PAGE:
Investing.com - The pound remained close to one-month against the U.S. dollar on Friday, as a disappointing U.S. consumer sentiment report weighed on the greenback, while ongoing expectations for the Bank of England to soon raise interest rates continued to support sterling.
GBP/USD hit 1.6991 during U.S. morning trade, the pair's highest since May 7; the pair subsequently consolidated at 1.6955, adding 0.16%.
Cable was likely to find support at 1.6852, the low of May 22 and resistance at 1.6997, the high of May 6.
In a preliminary report, the University of Michigan said its consumer sentiment index fell to 81.2 this month from 81.9 in May, whose figure was revised up from a previously estimated reading of 81.8. Analysts had expected the index to rise to 83.0 in June.
Earlier Friday, official data showed that U.S. producer price inflation fell 0.2% in May, confounding expectations for a 0.1% rise, after a 0.6% increase the previous month.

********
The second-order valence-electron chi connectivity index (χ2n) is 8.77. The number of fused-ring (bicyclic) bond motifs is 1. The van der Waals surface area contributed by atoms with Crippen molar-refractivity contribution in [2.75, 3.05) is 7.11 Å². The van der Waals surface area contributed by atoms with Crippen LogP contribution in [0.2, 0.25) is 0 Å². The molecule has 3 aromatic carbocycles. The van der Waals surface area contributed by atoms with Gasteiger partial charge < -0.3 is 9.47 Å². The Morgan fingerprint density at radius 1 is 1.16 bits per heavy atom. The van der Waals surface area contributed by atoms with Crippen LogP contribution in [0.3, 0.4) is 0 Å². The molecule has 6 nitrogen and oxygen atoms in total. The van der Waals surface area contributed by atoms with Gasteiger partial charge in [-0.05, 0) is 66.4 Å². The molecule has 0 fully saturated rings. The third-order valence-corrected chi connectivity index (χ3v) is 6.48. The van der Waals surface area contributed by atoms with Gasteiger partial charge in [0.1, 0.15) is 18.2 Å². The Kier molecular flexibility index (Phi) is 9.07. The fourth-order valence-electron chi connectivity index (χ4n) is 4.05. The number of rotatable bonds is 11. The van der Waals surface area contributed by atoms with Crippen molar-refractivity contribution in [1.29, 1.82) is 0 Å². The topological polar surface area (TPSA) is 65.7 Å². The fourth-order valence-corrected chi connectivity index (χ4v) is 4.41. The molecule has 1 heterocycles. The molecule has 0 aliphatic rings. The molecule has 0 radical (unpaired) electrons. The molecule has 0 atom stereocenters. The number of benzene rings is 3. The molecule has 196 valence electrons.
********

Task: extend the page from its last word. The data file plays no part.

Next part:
Core producer price inflation, which excludes food, energy and trade, slipped 0.1% last month, compared to expectations for an increase of 0.1%, after a 0.5% rise in April.
Meanwhile, market sentiment remained under pressure after U.S. President Barack Obama warned of possible military strikes in Iraq after a rebellion led by a Sunni Islamist group continued to spread rapidly through the country.
Demand for the pound was still underpinned by data on Wednesday showing that the U.K. unemployment rate fell to 6.6% in the three months to April, the lowest since early 2009. The consensus forecast had been for a decline to 6.7% from 6.8% in the previous three months.
Earlier in the week, BoE policymaker Ian McCafferty said the bank is moving closer to hiking rates and added that economic data over the coming months would be key in determining the exact timing of a rate increase.
Sterling was higher against the euro, with EUR/GBP shedding 0.24% to 0.7986.
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